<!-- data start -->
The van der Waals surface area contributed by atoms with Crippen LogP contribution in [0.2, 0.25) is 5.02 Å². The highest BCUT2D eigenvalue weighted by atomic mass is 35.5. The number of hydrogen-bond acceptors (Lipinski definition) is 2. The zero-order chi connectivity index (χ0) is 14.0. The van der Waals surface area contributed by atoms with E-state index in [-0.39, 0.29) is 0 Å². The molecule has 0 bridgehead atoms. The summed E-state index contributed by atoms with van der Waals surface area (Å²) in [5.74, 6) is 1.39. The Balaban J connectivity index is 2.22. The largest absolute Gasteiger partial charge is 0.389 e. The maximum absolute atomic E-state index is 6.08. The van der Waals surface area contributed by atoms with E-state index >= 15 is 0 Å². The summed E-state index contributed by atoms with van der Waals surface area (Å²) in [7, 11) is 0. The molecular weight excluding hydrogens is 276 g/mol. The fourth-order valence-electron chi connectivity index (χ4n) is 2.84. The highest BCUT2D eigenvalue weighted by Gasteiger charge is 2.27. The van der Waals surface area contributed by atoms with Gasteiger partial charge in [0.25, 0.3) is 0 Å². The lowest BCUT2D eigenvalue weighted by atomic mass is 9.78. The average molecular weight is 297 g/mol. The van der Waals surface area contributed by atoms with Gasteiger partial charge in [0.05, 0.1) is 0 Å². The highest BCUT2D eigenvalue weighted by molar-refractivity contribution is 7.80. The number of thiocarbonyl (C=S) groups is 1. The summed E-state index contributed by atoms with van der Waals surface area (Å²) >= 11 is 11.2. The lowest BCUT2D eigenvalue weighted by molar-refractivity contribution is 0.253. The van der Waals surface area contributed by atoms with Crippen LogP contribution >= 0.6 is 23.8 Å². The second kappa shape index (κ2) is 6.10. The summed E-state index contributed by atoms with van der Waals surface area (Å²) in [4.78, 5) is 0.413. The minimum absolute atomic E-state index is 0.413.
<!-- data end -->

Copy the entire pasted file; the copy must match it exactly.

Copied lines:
The van der Waals surface area contributed by atoms with Crippen LogP contribution in [0.2, 0.25) is 5.02 Å². The highest BCUT2D eigenvalue weighted by atomic mass is 35.5. The number of hydrogen-bond acceptors (Lipinski definition) is 2. The zero-order chi connectivity index (χ0) is 14.0. The van der Waals surface area contributed by atoms with E-state index in [-0.39, 0.29) is 0 Å². The molecule has 0 bridgehead atoms. The summed E-state index contributed by atoms with van der Waals surface area (Å²) in [5.74, 6) is 1.39. The Balaban J connectivity index is 2.22. The largest absolute Gasteiger partial charge is 0.389 e. The maximum absolute atomic E-state index is 6.08. The van der Waals surface area contributed by atoms with E-state index >= 15 is 0 Å². The summed E-state index contributed by atoms with van der Waals surface area (Å²) in [7, 11) is 0. The molecular weight excluding hydrogens is 276 g/mol. The fourth-order valence-electron chi connectivity index (χ4n) is 2.84. The highest BCUT2D eigenvalue weighted by Gasteiger charge is 2.27. The van der Waals surface area contributed by atoms with Gasteiger partial charge in [0.25, 0.3) is 0 Å². The lowest BCUT2D eigenvalue weighted by atomic mass is 9.78. The average molecular weight is 297 g/mol. The van der Waals surface area contributed by atoms with Gasteiger partial charge in [0.05, 0.1) is 0 Å². The highest BCUT2D eigenvalue weighted by molar-refractivity contribution is 7.80. The number of thiocarbonyl (C=S) groups is 1. The summed E-state index contributed by atoms with van der Waals surface area (Å²) >= 11 is 11.2. The lowest BCUT2D eigenvalue weighted by molar-refractivity contribution is 0.253. The van der Waals surface area contributed by atoms with Crippen LogP contribution >= 0.6 is 23.8 Å². The second kappa shape index (κ2) is 6.10. The summed E-state index contributed by atoms with van der Waals surface area (Å²) in [4.78, 5) is 0.413. The minimum absolute atomic E-state index is 0.413.